Lee et al.(,81), while working on the known flavonoid inhibitors of β-KAS III against the methicillin-resistant bacteria Staphylococcus aureus, found that flavonoids such as naringenin (5,7,4′-trihydroxyflavanone) and eriodictyol (5,7,3′,4′-tetrahydroxyflavanone) are potent antimicrobial inhibitors of Staphylococcus aureus KAS III. Ganugapati et al.(,82) worked on in silico modelling and docking studies of a superbug enzyme, namely New Delhi metallo-β-lactamase-1 (NDM-1), which is an enzyme found in Escherichia coli.
Lu & Chong(,85) carried out the computational work to predict the binding modes of flavonoid derivatives with the neuraminidase of the 2009 haemagglutinin 1 neuraminidase (H1N1) influenza virus. They employed molecular dynamics simulation techniques to optimise the 2009 H1N1 influenza neuraminidase X-ray crystal structure. All the twenty flavonoid derivatives were found to be satisfactory in binding and inhibiting the activity of the virus. These findings may help to develop a potential drug form of the flavonoid derivatives for the treatment of H1N1 influenza disease.
Kim et al.(,87) reported that a flavonoid-rich diet is associated with a reduced risk of CVD (cardiovascular disease). The study focused on individual as well as total flavonoid diet effects. Higher flavonoid intake was found to be associated with the improved CVD risk factors.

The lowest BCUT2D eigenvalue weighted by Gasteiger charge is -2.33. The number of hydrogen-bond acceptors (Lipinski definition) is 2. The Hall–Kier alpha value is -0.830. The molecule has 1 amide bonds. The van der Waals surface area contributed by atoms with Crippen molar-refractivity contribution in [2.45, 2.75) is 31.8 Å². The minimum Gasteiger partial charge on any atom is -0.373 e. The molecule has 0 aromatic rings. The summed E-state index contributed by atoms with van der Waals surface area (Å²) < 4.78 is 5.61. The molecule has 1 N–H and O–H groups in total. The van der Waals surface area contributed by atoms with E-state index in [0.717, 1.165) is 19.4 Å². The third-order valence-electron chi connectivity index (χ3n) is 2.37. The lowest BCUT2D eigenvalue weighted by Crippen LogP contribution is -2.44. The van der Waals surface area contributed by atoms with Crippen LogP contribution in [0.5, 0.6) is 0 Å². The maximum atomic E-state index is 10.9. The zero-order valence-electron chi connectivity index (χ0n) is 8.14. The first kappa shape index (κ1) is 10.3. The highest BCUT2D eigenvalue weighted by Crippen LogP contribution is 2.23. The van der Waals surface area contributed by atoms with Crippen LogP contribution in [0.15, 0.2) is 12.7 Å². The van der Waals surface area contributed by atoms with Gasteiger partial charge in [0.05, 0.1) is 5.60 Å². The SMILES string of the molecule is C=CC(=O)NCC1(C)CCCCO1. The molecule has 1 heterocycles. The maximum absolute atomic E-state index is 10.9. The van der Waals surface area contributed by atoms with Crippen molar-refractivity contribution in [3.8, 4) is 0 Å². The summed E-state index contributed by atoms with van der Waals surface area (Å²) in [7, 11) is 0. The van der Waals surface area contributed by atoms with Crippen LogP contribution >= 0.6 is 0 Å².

The observational studies done by Hügel et al.(,89) indicated that dietary flavonoids are associated with a decreased risk of hypertension and CVD. A diet rich in all flavonoid classes through herbs and beverages improves vascular health leading to a reduced risk of diseases. It has been observed that the consumption of them is associated with improvement in endothelial function via vascular endothelial nitric oxide synthase and protein kinase B (Akt) activation. The effect of regular quercitin intake on blood pressure in overweight and obese patients with pre-hypertension and stage I hypertension was studied in seventy patients. Ambulatory blood pressure and office blood pressure were measured. It was observed that the blood pressure level was reduced in patients with hypertension(,90).
Paris et al.(,97) worked on flavonoids which lower Alzheimer's amyloid protein (Aβ) production via a nuclear factor κ-light-chain-enhancer of activated B cells (NF-κB)-dependent mechanism. It is well known that AD is due to the accumulation of Aβ peptides and the presence of neurofibrillary tangles in the brain(,98,99). Aβ is believed to play an important role in AD and it has been shown that certain flavonoids such as genistein, quercetin, taxifolin, kaemferol, luteolin, apigenin, daidzein, aminogeneistein, and α- and β-napthofalvone can affect Aβ production. Recently, it was suggested that the Aβ-lowering properties of flavonoids are mediated by a direct inhibition of β active site cleavage enzyme-1 (BACE-1) activity, the rate-limiting enzyme responsible for the production of Aβ peptides(,97). It has been reported that a strong correlation exists between the inhibition of NF-κB activation by flavonoids and their Aβ-lowering properties, suggesting that flavonoids inhibit Aβ production in whole cells via NF-κB-related mechanisms.